ASFBL started in 1992. The league has 30 owners/managers — 90-percent of whom return each year — one for each real life major league club. ASFBL hopes to have active, excited managers who enjoy learning about baseball by participating in a dialogue- and interaction-rich fantasy simulation league. There are no transaction fees, so that everyone can make the maximum number of moves without any financial penalty. The initial entry fee of $100 is designed to compensate for administrative and ergonomic expenses, and reward those who finish in an award category. That having been said, keep in mind that nobody has ever gotten rich playing fantasy baseball. If you want to have fun with a great game, play with us. If you want to get rich, give Vegas a try.
How does ASFBL work? Well, the features of ASFBL are:
- It uses a computer simulation rather than a point system;
- You start with the Opening Day roster of an actual major league team, rather than a draft;
- You can use AAA players;
- There is a Wins Above Reality prize category in addition to the traditional Postseason prizes; which means that at least
- Eighteen of the thirty owners are eligible for prizes.
If there is anything that you still feel fuzzy about after reading this League Description, feel free to email Leo Leckie at firstname.lastname@example.org.
The league has thirty owners, one for each real life major league club. ASFBL hopes to have active, excited players who enjoy learning about baseball by participating in a dialogue and interaction rich fantasy simulation league. There are no transaction fees, so that everyone can make the maximum number of moves without any financial penalty. The initial entry fee of $100 is designed to compensate for administrative and ergonomic expenses, and reward those who finish in an award category. That having been said, keep in mind that nobody has ever gotten rich playing fantasy baseball. If you want to have fun with a great game, play with us. If you want to get rich gambling, go to Las Vegas (and you’ll probably come back poor :)).
How the League Runs: The Basics
If you are already familiar with simulation games like Strat-O-Matic, APBA baseball, Major League II, or the simulations they run in the Baseball Weekly, you will probably want to skip this section. If you are not quite sure what the difference is between a simulation and a point-based league, this section is for you.
Normal fantasy leagues operate on a point system, where the owners get points for performances on a field. For example, the league might award 4 points for a homer, 3 for a triple, 1 for a strikeout, and so on. These leagues have two basic limitations:
- First, there are no Pennant races to speak of. The teams are ranked in various categories, but there is no Pennant stretch, where you can win or lose the division, and there are no playoffs.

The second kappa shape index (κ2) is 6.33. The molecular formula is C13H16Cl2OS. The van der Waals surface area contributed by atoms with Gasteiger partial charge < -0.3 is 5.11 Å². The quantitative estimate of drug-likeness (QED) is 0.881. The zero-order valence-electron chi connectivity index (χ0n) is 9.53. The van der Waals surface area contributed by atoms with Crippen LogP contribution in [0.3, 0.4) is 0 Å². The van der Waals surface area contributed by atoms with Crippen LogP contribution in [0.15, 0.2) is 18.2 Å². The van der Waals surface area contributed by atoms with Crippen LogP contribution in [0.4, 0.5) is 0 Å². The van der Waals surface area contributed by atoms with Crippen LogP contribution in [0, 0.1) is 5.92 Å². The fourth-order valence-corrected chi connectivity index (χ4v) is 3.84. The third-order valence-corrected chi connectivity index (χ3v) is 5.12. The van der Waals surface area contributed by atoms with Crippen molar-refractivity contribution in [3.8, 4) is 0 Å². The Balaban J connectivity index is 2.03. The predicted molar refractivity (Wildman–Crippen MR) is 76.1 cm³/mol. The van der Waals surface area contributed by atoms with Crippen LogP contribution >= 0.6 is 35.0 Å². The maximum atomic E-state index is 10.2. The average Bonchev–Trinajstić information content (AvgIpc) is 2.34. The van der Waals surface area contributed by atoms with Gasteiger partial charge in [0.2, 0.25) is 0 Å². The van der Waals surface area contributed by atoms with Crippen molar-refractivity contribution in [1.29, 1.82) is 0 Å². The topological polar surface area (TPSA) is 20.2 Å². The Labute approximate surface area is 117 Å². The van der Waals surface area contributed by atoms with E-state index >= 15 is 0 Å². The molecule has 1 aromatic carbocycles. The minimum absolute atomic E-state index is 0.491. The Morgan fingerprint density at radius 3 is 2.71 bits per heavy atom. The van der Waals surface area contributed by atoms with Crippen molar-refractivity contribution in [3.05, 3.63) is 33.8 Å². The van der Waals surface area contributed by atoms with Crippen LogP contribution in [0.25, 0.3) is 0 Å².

- Second, the point systems do not always reflect the true value of a player. Vince Coleman might get you a million points in stolen bases, for instance, when no real manager would touch him because he never gets on base and plays no defense that matters.
As the pinnacle of absurdity, in most point-based leagues, Rafael Ramirez would be a more valuable shortstop than Ozzie Smith.
In a simulation game, the computer takes the players’ statistics as input and then plays an imaginary game with them. All the things that can happen in a real game can happen in the computer simulation game — stolen bases, defensive substitutions, strikeouts, errors, bad plays, poor base running decisions, and so on. Middle relievers are important because they let you get to the closer; utility infielders are useful because they can pinch hit and stay in the game late; starters who can absorb lots of innings are doubly valuable because they can rest the bullpen.
The nuts and bolts of the system are based on probabilities. Imagine that a batter comes to the plate with a .250 average against a pitcher who allows an average of .200. The computer will figure that the batter has a .225 chance of getting a hit and then determine the outcome for that play: 22.5% of the time that the batter comes to the plate against that pitcher he will hit safely. The same basic system determines the rest of what can happen: the batters’ home run percentage is compared to that allowed by the pitcher; if the ball is hit in play, each fielder will have a certain chance of making a great play and robbing the hit, booting the ball, or making the routine play.
Sound complicated? Actually, it makes the game much easier to play. You do not have to figure out complicated point formulas. If you know about baseball, you already know how to play this game. Just put the best twenty-four guys on the field. Follow all the normal standards of baseball: bat the fastest guy with a good on-base percentage leadoff, put a good contact hitter in the number two spot, get some speed in the outfield, maximize the number of innings your good pitchers get, and so on.